There are 2 versions of the Peated Cask (the other one is at 48,7% abv). If we understood correctly the story, it depends on the fact that since some time, it’s not possible to indicate the cask type in combination with the region (“Islay cask”, for example) – that said, the recipe should be the same, 17 years in ex-bourbon casks and a final maturation of 6 months in ex-peated casks, even if online we found some different version we don’t want to believe (17 years in virgin oak…).
N: the difference with the other one is clear, or at least it seems. Compared with the Islay cask there is a coating peaty and earthy feeling, with even some mineral notes, humid soil and wet wool.. Also the sweet side seems deeper, it reminds of croissant, with heavy suggestions of baked fruit (apples and prunes). Something like ginger appears, nutmeg? Yes! There is also quite present an aromatic hint (let’s say rosemary). A very faceted profile of its own kind.
P: the real particularity of this whisky is even more extreme. The combination of peat and Balvenie sweetness are not combining, with results hardly describable. It’s frankly hard to describe; the most logic explanation would be to speak about a very intense honey (slightly bitter) and cereal biscuits on a side, an earthy smog, quite medicinal on the other. In reality the effect is very particular and it ends in a perverted game of refractions where the bitterness is totalizing, with roasted coffee notes and carobs.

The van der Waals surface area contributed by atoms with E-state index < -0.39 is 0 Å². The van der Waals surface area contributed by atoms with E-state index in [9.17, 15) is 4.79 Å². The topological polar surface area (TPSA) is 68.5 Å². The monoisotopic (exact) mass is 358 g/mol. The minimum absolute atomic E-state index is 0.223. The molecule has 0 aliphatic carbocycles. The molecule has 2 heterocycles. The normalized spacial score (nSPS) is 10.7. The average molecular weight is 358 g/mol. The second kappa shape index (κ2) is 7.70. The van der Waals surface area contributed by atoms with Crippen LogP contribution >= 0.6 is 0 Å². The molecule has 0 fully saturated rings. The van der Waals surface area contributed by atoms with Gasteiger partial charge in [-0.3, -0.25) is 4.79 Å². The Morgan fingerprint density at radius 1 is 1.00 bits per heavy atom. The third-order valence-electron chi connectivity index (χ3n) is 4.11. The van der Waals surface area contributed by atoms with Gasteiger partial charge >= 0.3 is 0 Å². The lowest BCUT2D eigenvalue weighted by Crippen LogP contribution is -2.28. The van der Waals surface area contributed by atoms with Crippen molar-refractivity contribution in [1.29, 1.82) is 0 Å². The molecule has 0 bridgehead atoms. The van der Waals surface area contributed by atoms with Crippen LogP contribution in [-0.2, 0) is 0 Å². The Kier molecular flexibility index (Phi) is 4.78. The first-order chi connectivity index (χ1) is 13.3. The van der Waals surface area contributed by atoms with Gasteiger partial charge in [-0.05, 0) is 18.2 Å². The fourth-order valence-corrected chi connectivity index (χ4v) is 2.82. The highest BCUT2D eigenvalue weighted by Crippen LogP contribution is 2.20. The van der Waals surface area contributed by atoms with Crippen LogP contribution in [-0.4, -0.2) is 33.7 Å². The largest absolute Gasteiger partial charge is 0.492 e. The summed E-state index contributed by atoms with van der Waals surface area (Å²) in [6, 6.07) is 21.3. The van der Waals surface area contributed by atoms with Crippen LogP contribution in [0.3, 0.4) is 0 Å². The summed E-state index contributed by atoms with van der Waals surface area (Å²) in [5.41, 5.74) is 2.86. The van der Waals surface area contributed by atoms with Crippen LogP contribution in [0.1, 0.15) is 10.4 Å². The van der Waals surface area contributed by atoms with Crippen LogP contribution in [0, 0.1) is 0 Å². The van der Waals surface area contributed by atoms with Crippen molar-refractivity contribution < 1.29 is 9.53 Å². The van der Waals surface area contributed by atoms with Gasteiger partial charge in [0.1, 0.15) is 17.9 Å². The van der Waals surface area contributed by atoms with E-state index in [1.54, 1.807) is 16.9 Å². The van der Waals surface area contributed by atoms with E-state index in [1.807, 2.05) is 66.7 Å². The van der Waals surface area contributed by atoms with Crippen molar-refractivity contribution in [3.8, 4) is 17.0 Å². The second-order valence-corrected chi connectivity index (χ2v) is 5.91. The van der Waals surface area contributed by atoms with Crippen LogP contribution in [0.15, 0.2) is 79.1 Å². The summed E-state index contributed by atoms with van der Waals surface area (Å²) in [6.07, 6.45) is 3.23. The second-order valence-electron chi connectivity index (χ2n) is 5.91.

F: quite long, chestnut honey and a toasted feeling, again coffee.
The experience of drinking two peated Balvenie has been a game of mirrors: the first one seemed super sweet and very much islander on the palate, this one seemed more islander on the nose with an unexpected plot-twist taste. Both are good and well-made whiskies, experimental products that try to act over an almost perfect distillate; the first one seemed a bit better compared with this, hence our vote: 83/100.
Recommended soundtrack: Anibal Troilo – Cambalache, let’s sing it loud and then let’s cut some heads with our machetes.